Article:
This book contributes to what has recently been called a 'new social history of seafaring'. This new maritime history places sailors themselves at the center, not the periphery, of the maritime past, and explores ways that the history of the sea and the history of the shore have intersected. It differs from traditional accounts which celebrate exotic trades, powerful merchants, maritime technologies, and military exploits. Drawn on the evidence of nearly two hundred ship logs and sailors' diaries, Rites and Passages examines American whalemen at the height of the whaling industry in the 1800s and argues that whaling life and culture was shaped by both the American mainland and by the exigencies of ocean life. Unlike other published accounts of seafaring, this work brings gender into the maritime equation, not only with a discussion of the ways that women figured in this male world, but also with an examination of the ways that seafaring served as a rite of passage into manhood.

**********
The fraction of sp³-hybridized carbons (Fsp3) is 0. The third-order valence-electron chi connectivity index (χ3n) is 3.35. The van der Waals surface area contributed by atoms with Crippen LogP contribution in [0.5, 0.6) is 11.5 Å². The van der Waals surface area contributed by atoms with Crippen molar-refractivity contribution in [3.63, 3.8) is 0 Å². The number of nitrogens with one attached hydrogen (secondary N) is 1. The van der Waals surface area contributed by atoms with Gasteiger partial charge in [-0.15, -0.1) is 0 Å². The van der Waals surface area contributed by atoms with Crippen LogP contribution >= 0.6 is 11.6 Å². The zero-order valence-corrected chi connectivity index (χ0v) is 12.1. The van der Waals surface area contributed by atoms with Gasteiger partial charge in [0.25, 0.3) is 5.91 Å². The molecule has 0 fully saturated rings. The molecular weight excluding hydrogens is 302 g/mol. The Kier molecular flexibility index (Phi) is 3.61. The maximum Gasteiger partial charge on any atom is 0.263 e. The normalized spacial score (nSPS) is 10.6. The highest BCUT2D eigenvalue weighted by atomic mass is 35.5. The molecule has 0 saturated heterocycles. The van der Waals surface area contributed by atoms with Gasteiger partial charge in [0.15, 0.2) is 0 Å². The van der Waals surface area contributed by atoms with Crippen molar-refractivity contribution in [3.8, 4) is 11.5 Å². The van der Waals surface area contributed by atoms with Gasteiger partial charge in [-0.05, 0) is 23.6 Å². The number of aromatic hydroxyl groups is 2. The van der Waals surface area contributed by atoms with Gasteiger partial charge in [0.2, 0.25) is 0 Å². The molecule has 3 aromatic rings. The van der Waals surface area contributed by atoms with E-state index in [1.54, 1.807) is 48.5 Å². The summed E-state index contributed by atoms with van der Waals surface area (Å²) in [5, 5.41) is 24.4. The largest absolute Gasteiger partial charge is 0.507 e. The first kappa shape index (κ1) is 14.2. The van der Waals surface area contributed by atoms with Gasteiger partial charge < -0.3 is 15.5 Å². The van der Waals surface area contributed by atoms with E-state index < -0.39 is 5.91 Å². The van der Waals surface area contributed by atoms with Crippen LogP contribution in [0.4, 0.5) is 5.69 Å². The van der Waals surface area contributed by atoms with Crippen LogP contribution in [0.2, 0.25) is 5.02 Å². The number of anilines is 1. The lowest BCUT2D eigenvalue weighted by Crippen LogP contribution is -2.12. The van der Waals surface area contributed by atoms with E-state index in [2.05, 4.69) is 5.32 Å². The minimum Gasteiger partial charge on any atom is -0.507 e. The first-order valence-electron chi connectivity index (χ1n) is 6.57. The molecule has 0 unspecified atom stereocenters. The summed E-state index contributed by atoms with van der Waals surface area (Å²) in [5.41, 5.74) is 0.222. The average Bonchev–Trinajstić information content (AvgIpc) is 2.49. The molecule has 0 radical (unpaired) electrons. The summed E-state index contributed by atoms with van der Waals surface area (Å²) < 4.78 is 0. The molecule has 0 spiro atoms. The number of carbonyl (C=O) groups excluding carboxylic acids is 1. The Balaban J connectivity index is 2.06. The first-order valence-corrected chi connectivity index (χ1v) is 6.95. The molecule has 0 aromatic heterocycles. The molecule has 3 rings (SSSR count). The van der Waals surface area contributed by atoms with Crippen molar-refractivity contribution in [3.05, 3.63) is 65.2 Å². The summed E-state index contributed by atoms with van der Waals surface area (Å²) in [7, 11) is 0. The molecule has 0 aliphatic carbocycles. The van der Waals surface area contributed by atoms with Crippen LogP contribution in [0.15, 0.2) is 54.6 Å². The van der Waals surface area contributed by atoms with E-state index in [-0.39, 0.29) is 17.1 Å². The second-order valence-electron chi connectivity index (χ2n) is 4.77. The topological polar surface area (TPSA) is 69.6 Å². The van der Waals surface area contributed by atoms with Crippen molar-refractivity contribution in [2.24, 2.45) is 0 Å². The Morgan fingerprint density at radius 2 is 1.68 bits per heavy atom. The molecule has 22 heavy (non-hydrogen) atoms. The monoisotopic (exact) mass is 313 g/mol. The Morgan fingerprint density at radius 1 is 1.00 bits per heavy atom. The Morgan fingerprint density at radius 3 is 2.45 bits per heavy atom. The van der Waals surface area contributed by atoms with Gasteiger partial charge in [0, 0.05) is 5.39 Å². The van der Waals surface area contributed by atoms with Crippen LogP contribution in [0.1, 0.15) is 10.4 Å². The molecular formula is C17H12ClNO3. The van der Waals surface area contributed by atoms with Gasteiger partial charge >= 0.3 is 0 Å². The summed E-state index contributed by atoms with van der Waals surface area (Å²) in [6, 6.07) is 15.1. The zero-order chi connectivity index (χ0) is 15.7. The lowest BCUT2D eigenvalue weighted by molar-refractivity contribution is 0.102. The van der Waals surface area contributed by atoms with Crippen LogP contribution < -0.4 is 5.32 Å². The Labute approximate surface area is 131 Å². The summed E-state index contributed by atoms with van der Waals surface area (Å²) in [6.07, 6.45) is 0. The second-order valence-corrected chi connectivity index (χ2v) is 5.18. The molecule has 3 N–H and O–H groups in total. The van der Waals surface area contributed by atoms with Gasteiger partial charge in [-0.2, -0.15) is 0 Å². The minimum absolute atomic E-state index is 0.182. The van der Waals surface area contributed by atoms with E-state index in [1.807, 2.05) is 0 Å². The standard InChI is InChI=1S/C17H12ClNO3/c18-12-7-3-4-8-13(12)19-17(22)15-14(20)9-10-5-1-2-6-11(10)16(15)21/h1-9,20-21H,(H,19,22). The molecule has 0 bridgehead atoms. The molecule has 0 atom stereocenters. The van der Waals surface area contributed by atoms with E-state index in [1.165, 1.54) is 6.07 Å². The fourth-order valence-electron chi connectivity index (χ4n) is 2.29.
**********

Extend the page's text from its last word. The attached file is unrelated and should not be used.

List of illustrations; Acknowledgements; Archives and collections; Introduction: the passing of Nathaniel Robinson; 1. The evolution of the American whale fishery, 1650-1900; 2. 'Tis advertised in Boston': the shaping of a ship's crew; 3. 'Wondrous tales of the mighty deep': whaling life and labor; 4. The 'old man': the sea captain's split personality; 5. Crossing the line: Fraternity in the forecastle; 6. The attack of the Daniel: whalemen ashore; 7. Sailors; sweethearts, and wives: gender and sex in the deepwater workplace; 8. Afterword; Appendixes; Index.